||This article includes a list of references, but its sources remain unclear because it has insufficient inline citations. (February 2012)|
|This article needs additional citations for verification. (July 2009)|
|Original author(s)||Martin Stubenschrott|
|Developer(s)||Martin Stubenschrott, Doug Kearns, Kris Maglione|
|Stable release||3.8.3 / November 9, 2014|
|Website||Source code and vimperator.org|
Vimperator is a Mozilla Firefox extension forked from the original Firefox extension version of Conkeror and designed to provide a more efficient user interface for keyboard-fluent users. The design is heavily inspired by the Vim text editor, and the authors try to maintain consistency with it wherever possible.
Vimperator hints allow users to perform actions on clickable web page items that would normally be completed with the mouse. When the hint mode is accessed, all clickable items on a page are tagged with numbers. The user can select one of the items by typing its number or typing a part of its link text. Once the item is unambiguously specified, the browser proceeds as if the item was accessed with the mouse. Depending on how hint mode was entered, the browser might proceed by clicking on the item, focusing on it, copying its link location, or several other tasks that would usually be completed with aid of a mouse.
This function was originated in an extension named Hit-a-Hint, and the vimperator developers adopted the function as a vimperator module in the early stage of development, and rewrote the code to make it lighter in pages with many links. They also added function of selecting actions like copying link locations etc.
Most of Vimperator's features may be accessed via its Vim-like command line that appears at the bottom of each window. As with Vim, these commands begin with ':'. When the ':' key is pressed, Vimperator moves into "ex mode," which moves the cursor into the command line for the user to complete the command.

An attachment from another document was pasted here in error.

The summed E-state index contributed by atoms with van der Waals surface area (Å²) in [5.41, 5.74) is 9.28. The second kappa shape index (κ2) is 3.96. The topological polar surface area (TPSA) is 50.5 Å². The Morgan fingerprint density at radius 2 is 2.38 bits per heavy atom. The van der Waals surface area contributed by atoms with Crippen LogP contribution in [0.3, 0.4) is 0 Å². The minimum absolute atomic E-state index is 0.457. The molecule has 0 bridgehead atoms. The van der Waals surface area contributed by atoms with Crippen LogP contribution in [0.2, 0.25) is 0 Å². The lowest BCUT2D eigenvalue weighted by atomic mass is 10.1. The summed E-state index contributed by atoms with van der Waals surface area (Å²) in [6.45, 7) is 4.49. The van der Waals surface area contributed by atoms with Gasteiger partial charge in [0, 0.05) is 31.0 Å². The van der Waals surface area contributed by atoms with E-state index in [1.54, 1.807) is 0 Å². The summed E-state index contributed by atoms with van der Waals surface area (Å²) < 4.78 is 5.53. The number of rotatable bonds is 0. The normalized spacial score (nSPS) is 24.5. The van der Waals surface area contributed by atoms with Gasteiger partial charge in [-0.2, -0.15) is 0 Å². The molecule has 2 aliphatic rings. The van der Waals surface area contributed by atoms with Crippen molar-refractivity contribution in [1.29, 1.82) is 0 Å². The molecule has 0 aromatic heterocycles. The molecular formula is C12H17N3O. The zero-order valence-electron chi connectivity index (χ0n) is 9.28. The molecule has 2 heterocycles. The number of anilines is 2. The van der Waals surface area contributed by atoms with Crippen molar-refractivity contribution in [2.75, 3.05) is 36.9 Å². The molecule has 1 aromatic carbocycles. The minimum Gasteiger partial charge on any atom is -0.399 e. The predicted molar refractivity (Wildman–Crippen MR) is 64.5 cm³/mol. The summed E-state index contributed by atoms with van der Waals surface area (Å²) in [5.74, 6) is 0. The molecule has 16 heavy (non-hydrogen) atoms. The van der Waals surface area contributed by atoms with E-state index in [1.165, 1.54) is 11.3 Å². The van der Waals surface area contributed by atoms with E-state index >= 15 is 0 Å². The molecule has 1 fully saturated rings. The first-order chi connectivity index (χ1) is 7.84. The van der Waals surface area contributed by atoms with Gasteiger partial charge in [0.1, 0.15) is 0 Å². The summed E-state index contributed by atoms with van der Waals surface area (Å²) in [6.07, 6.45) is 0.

Vimperator provides a sophisticated completion system with auto-completion support. Not only does this save typing, but it allows for exploration without having to resort to manuals, or indeed leaving the command line at all. Often, completion is used to obviate the need for menus. For instance, instead of using the tab menu, a user with auto-completion enabled may press 'b' to open the command line to the 'buffer' command, which will automatically provide a completion list of all open tabs. They would then select a tab by typing part of its title, URL, or index.
To ameliorate its steep learning curve, Vimperator provides an online help system similar to that of Vim. The 'help' command provides quick access to help on a wide array of topics, including all available commands and options. The help pages are indexed via tags, which the user can see while browsing the help pages. To access a help section in the future, one simply needs to type ':help <tag>'. Moreover, the help tags follow common naming guidelines. So, for instance, all commands are tagged with :<command>, all options with '<option>'.
Vimperator allows the use of external texteditors for data entry in text input areas. Pressing ^I whilst the cursor is in one of these areas starts the editor.
- Conkeror — A browser with Emacs-like key bindings
- Pentadactyl — a fork of Vimperator
- List of Firefox extensions
- Vimperator changelog
- Brockmeier, Joe (June 22, 2007). "How to control Firefox using Vim keybindings". Retrieved January 4, 2009.
- Vimperator - Google Code: Issues - vimperator-labs - Creating efficient user interfaces for existing applications
- Vimperator - vimpr: Vimperator plugins on vimpr
- Home page
- Vimperator's mozilla.org add-on page
- Linux.com: How to control Firefox using Vim keybindings
- Lifehacker.com: Bring VIM-like navigation to Firefox
- LinuxJournal: Dr hjkl Meets the Vimperator
- Pentadactyl – A fork of Vimperator by several of its primary developers
- Vimprobable, a WebKit-based standalone Vimperator clone
- Firemacs – A Firefox extension with Emacs-like key bindings